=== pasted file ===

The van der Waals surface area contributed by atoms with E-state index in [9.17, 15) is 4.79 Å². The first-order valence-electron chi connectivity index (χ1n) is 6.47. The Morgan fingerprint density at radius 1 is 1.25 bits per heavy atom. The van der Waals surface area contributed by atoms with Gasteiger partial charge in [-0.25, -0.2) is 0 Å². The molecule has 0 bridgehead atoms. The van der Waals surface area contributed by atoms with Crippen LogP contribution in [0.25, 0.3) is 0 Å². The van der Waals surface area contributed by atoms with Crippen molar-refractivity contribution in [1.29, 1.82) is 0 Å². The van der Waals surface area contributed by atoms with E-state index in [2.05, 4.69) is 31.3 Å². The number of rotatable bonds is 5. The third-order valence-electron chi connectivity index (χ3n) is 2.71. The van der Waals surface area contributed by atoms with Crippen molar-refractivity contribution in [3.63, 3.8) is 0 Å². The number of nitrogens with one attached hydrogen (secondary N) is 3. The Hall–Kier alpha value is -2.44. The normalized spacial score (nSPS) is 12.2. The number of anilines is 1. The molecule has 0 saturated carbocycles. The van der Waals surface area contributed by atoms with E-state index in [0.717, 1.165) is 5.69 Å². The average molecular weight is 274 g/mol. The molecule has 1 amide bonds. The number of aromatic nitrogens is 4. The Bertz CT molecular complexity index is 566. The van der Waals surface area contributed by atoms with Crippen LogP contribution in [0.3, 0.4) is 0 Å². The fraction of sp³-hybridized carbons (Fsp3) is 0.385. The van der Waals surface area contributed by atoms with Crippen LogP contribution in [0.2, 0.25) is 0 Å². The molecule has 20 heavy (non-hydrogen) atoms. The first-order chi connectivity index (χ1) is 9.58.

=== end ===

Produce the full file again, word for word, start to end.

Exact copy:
The van der Waals surface area contributed by atoms with E-state index in [9.17, 15) is 4.79 Å². The first-order valence-electron chi connectivity index (χ1n) is 6.47. The Morgan fingerprint density at radius 1 is 1.25 bits per heavy atom. The van der Waals surface area contributed by atoms with Gasteiger partial charge in [-0.25, -0.2) is 0 Å². The molecule has 0 bridgehead atoms. The van der Waals surface area contributed by atoms with Crippen LogP contribution in [0.25, 0.3) is 0 Å². The van der Waals surface area contributed by atoms with Crippen molar-refractivity contribution in [1.29, 1.82) is 0 Å². The van der Waals surface area contributed by atoms with E-state index in [2.05, 4.69) is 31.3 Å². The number of rotatable bonds is 5. The third-order valence-electron chi connectivity index (χ3n) is 2.71. The van der Waals surface area contributed by atoms with Crippen molar-refractivity contribution in [3.63, 3.8) is 0 Å². The number of nitrogens with one attached hydrogen (secondary N) is 3. The Hall–Kier alpha value is -2.44. The normalized spacial score (nSPS) is 12.2. The number of anilines is 1. The molecule has 0 saturated carbocycles. The van der Waals surface area contributed by atoms with E-state index in [0.717, 1.165) is 5.69 Å². The average molecular weight is 274 g/mol. The molecule has 1 amide bonds. The number of aromatic nitrogens is 4. The Bertz CT molecular complexity index is 566. The van der Waals surface area contributed by atoms with Crippen LogP contribution in [0.3, 0.4) is 0 Å². The fraction of sp³-hybridized carbons (Fsp3) is 0.385. The van der Waals surface area contributed by atoms with Crippen LogP contribution in [0.2, 0.25) is 0 Å². The molecule has 20 heavy (non-hydrogen) atoms. The first-order chi connectivity index (χ1) is 9.58.